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“Former Cisco Execs Allege Vast Kickback Scheme in Russia.”


In yesterday’s Buzz Feed World, Adam Roston, Buzz Feed Staff, posted an article (link here) about allegations of bribery involving Cisco employees in Russia.  I believe this is a must read for the FCPA compliance community, as the reporting details significant events surrounding foreign bribery.  Furthermore, it has a number of significant lessons for the compliance professional which I will try to frame  in the context of my own experience.

First, it shows how the consequences of foreign bribery are not symmetrical to sales volume. According to the article, Cisco sales in Russia, where the conduct occurred, “make up less then 2%” of Cicso’s revenue. Against those sales  will come the consequences of the conduct, including legal and investigatory costs, business costs to unwind its in-country obligations, not to mention whatever fines (both individual and corporate) might be assessed. Of course, there is the cost of liberty, with which I am familiar, that some of these executives might face. Again, it is another example of how a small business segment gone wrong, can have a disproportional corporate cost  in terms of  dollars, reputation damage and perhaps, loss of liberty.

There is a great deal in this article to demonstrate the obvious importance of compliance professionals who are on the constant watch for red-flags, such as after-sale rebates, designation of payments to tax-haven countries, not to mention the risk of doing business in a country with a “low integrity” reputation, all of which were present in this article. However, those are not the most troubling parts from my perspective.

“The Ostrich Defense Does Not Work.”- Former DoJ Official. 

What should really concern the compliance professional is the part of the article when one of the former Cisco executives stated that when the time came to talk about the issues of where the money was going “I left the room,” and when invited to remain, he said “I don’t want to….” If you refer back to my blog post “In Walks a Public Official” , this is exactly the type of behavior where  compliance professionals need to be concerned.  I ask: how many of your overseas sales personnel are “walking out of rooms,” “pretending they didn’t hear” or telling their agents to “stop talking” as they conduct business with third parties? You might think that it does not happen in your organization; that your sales team would instead immediately disclose the conduct to appropriate personnel and cease and desist with respect to the transaction. Right?

However, what if it is happening in the field and it is not being reported up? Perhaps now the challenge is to try to better understand how your compliance programs and corporate ethics are being  communicated down to the lowest levels of your overseas sales organization. Are your making a focused effort  to understand their challenges, and provide them with  compliance solutions that are both global and regional to help them manage and report risk in their territories?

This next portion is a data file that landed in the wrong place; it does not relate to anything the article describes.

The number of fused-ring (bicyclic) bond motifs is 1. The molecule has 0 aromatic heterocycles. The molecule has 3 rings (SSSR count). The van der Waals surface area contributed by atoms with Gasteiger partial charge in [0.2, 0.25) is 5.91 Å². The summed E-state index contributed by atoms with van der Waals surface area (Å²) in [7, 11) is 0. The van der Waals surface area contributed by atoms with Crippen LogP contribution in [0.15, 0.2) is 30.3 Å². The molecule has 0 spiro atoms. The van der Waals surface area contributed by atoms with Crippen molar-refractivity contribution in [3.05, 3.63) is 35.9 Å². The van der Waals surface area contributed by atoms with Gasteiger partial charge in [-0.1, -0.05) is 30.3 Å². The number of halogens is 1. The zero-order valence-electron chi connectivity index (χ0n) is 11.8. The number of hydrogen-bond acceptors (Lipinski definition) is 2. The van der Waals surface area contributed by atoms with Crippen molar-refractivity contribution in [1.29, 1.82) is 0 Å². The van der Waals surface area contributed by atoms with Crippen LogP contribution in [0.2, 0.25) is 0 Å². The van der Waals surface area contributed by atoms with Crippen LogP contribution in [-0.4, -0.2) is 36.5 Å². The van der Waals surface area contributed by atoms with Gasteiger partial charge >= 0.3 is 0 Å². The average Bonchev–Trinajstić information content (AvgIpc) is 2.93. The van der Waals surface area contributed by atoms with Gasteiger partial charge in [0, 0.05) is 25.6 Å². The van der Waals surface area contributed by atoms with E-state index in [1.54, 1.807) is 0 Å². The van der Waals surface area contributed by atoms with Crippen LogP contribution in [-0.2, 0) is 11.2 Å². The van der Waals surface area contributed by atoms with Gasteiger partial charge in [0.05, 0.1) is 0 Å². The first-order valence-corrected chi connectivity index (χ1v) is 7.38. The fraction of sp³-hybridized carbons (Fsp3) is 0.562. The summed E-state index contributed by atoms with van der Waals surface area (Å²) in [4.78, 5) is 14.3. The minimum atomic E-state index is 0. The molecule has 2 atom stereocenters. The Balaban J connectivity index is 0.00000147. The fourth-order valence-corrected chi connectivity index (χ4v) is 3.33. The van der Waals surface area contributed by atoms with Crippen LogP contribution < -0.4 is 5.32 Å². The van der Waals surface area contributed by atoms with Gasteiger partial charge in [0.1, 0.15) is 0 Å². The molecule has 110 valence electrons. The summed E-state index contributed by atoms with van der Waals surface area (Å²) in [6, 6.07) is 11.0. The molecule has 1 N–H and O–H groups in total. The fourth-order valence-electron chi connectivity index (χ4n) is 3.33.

How can I help my sales team?

You can start by taking a  walk over to the  HR Department and reviewing the compensation packages on all your overseas personnel working in “low integrity” regions to see how they are being compensated. Are people working in regions with a reputation for  corruption while having a majority of their compensation based on personal sales performance? If they are, you are building in an inherent conflict between compensation and compliance, whereby you are in fact incentivizing people to be an “ostrich.”  Cicso is not unique, and I am obviously not judging this case, but what Mr. Roston described is a compliance professional’s worse nightmare: Personnel in isolated, corrupt regions, looking the other way.  It is the red flag you don’t see.

Again, I know it’s easy to say “not here,” but in my experience, a major start to supporting an overseas sales and marketing team is with a compensation package that reflects the programs and ethics of an anti-bribery culture. A sales person in Germany, a highly developed mature market with a high integrity reputation, should not be compensated on the same incentive plan as someone responsible for sales in  a region which has an undeveloped procurement process and ranks poorly on the corruption index.

In sum, if there is a high level of individual financial upside in your sales  incentive plan along with a “low integrity” country index in that person’s territory, the best compliance and ethics programs may in fact contain the “seeds to their own destruction” (a term used by George Kennan in his famous “X” article, “The Sources of Soviet Foreign Conduct.” It seemed to me an appropriate quote given the territory). I know that the story of compliance and international sales does not end with a discussion of compensation, but based on my own experiences and observations it’s a good place start.

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